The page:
The Science Behind Stained Glass

February 6, 2015

While the designs have become more elaborate, the manufacturing of stained glass windows has remained relatively the same throughout its history. We go beyond the beauty of the art form and dive into the science behind its production.

Exploring the Stained Glass Art Form

Stained glass has always been a form of art that I have found to be interesting. Anytime I pass a building or church featuring a stained glass window, I always find myself gravitating towards it. While living in Chicago, I had the opportunity to visit the Smith Museum of Stained Glass Windows. Recognized as the first American museum dedicated solely to the art of stained glass windows, it featured a variety of stained glass works, from religious scenes to more contemporary pieces, as illustrated below.

A stained glass window showing a religious scene.

A more contemporary stained glass piece.

More recently, I explored the Mapparium at The Mary Eddy Baker Library here in Boston. Designed by Chester Lindsay Churchill, this three-story stained glass globe was built in 1935 and offers a unique view of the world, as countries can be seen in accurate geographical relation to one another. While on this tour, there was another interesting element of physics that I noted — the acoustics within the room. Because of the shape of the room and the material with which it was constructed, the room took on interesting sound effects. One of these effects was the whispering gallery, where people at opposite ends of the room can talk and hear the other person as if they are standing next them.

Following these experiences, I felt inspired to learn more about the history of stained glass as well as how it is produced.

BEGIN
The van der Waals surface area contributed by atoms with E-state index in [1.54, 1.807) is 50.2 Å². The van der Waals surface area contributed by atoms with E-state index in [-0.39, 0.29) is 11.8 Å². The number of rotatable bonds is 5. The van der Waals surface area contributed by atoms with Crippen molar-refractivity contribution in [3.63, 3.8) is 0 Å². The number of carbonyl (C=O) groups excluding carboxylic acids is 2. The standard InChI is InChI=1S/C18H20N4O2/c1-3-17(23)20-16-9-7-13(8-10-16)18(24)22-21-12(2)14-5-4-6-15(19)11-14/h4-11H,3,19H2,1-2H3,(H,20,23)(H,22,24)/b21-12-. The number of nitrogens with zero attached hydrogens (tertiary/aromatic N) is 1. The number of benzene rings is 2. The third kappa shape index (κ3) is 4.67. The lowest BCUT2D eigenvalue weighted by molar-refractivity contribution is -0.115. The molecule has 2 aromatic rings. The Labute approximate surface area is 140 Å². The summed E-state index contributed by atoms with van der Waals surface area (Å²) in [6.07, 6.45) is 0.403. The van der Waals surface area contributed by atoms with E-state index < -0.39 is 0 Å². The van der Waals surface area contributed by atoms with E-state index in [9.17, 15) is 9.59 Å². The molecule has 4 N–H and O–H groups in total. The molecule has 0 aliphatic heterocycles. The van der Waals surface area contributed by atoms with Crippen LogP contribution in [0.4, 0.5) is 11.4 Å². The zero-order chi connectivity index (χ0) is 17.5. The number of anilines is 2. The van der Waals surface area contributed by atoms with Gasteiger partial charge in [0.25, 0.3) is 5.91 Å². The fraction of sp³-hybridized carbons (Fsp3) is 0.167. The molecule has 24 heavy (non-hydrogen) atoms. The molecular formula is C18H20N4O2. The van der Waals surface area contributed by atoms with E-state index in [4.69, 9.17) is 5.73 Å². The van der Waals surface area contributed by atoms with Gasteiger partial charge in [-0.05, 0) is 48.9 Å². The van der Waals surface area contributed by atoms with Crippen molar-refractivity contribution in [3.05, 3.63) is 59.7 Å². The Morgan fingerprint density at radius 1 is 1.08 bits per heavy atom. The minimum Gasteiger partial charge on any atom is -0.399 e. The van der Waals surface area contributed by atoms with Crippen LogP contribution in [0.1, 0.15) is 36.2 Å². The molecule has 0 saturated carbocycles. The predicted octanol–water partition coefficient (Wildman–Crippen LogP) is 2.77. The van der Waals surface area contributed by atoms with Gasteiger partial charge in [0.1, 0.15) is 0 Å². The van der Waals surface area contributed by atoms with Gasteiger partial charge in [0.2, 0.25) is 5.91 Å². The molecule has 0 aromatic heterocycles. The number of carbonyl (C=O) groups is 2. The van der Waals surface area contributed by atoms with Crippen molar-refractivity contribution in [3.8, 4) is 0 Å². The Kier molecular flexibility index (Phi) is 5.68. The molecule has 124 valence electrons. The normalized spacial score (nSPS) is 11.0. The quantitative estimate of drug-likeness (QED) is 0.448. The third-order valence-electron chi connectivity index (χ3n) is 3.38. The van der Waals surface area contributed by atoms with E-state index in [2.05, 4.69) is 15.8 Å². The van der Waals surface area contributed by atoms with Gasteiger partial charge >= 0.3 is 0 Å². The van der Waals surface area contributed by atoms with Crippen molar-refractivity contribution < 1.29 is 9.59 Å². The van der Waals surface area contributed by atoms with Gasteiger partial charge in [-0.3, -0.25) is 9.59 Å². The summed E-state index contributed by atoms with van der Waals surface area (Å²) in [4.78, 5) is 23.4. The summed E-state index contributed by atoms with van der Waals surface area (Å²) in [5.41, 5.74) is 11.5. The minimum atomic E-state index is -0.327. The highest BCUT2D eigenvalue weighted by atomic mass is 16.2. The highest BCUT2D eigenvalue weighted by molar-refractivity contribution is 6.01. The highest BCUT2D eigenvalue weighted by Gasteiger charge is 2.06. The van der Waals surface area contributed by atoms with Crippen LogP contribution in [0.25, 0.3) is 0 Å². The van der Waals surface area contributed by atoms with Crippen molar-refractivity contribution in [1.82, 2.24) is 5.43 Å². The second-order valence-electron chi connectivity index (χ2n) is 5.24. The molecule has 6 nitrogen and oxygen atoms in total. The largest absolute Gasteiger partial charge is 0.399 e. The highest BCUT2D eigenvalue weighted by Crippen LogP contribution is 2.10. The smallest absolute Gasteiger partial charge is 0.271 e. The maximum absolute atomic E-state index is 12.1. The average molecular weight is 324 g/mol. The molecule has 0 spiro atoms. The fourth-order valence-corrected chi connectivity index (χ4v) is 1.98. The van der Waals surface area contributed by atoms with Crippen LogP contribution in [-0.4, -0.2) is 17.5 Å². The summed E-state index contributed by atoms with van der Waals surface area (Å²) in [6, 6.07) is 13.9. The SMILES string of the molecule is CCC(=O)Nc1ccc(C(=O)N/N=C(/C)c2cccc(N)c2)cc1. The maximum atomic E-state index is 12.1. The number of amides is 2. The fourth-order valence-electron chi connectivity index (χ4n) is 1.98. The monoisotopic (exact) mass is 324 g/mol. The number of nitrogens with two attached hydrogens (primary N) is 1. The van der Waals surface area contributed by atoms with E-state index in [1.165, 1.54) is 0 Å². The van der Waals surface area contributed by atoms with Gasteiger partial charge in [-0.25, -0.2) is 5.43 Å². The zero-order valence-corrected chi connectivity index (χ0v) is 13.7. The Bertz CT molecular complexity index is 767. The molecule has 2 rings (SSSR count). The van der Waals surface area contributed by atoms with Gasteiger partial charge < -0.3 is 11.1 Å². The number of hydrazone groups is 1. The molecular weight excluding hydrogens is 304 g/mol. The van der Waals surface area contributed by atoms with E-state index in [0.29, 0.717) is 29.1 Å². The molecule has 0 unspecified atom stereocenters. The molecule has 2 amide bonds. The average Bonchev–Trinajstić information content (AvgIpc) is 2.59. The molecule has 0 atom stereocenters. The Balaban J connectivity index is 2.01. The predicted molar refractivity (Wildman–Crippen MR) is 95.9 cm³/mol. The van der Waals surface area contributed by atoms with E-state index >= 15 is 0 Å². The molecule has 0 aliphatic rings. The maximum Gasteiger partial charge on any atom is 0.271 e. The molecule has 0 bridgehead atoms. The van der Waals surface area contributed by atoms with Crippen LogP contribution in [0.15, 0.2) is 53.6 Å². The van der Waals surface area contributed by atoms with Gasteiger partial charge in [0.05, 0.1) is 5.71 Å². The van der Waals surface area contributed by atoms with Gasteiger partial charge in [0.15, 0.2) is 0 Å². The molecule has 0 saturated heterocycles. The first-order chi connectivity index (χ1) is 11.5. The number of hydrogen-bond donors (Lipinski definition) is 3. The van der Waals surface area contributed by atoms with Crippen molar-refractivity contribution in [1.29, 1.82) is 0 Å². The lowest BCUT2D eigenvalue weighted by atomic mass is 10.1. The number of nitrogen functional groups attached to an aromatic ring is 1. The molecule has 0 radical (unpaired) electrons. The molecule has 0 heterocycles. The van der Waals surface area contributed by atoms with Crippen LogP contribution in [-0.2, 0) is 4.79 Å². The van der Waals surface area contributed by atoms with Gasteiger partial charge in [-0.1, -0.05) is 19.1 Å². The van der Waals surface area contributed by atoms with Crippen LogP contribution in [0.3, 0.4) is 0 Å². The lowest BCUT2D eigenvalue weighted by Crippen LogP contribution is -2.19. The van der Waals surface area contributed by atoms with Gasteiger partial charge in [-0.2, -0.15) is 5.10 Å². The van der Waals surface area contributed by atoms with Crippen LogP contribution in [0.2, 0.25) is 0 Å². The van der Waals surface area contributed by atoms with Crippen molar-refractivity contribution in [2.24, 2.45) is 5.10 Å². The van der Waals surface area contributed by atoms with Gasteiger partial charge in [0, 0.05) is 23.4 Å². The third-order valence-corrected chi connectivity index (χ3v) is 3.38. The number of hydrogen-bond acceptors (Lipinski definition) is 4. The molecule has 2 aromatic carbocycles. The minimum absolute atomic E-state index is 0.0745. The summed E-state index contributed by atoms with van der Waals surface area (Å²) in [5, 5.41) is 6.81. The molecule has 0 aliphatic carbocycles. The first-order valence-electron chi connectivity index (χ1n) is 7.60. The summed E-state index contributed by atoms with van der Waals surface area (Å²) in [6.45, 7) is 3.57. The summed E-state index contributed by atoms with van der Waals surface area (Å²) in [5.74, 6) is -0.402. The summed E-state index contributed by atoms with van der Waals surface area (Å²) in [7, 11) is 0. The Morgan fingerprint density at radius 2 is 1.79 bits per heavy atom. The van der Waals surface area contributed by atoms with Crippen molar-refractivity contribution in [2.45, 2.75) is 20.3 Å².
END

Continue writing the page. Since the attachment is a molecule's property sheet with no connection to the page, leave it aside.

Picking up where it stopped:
Combining Beauty with Utility

Featuring an array of colors and intricate designs, stained glass artistry is a type of art that is captivating to the eye. Both an art and a craft, the creation of these illuminating decorations requires artistic abilities as well as the engineering skills for assembling the pieces.

When stained glass first began to flourish in the 12th century — in correlation with the rise of the Gothic cathedral — the windows were used extensively in cathedrals and churches. Along with adding beauty to the structure, the stained glass windows of this time were also recognized as an educational resource, illustrating Bible narratives to a populace that was largely illiterate.

An image of a window.
A stained glass window from the 13th century. (“13th-century window from Chartres showing extensive use of the ubiquitous cobalt blue with green and purple-brown glass, details of amber and borders of flashed red glass” by MOSSOT — Own work. Licensed under Creative Commons Attribution Share-Alike 3.0, via Wikimedia Commons).

As the architecture of the age became more ornate, the stained glass also followed suit, with windows becoming larger and more elaborate. While the development of stained glass halted during the Renaissance period, later revivals of this art form were prompted by a renewed interest in the medieval church and the rediscovery of medieval principles for designing and working glass. This revived interest heightened the demand once again for stained glass art.

Now that we’ve reflected on its history, let’s explore how stained glass is developed.

From Materials to Manufacturing: The Production Process

We can first focus our attention on the production of the glass. In the Medieval age, glass factories were established that featured a supply of silica. To become molten, this material requires an extremely high heat. Materials like lead were added to lower the melting temperature, and substances such as lime were added to stabilize the glass.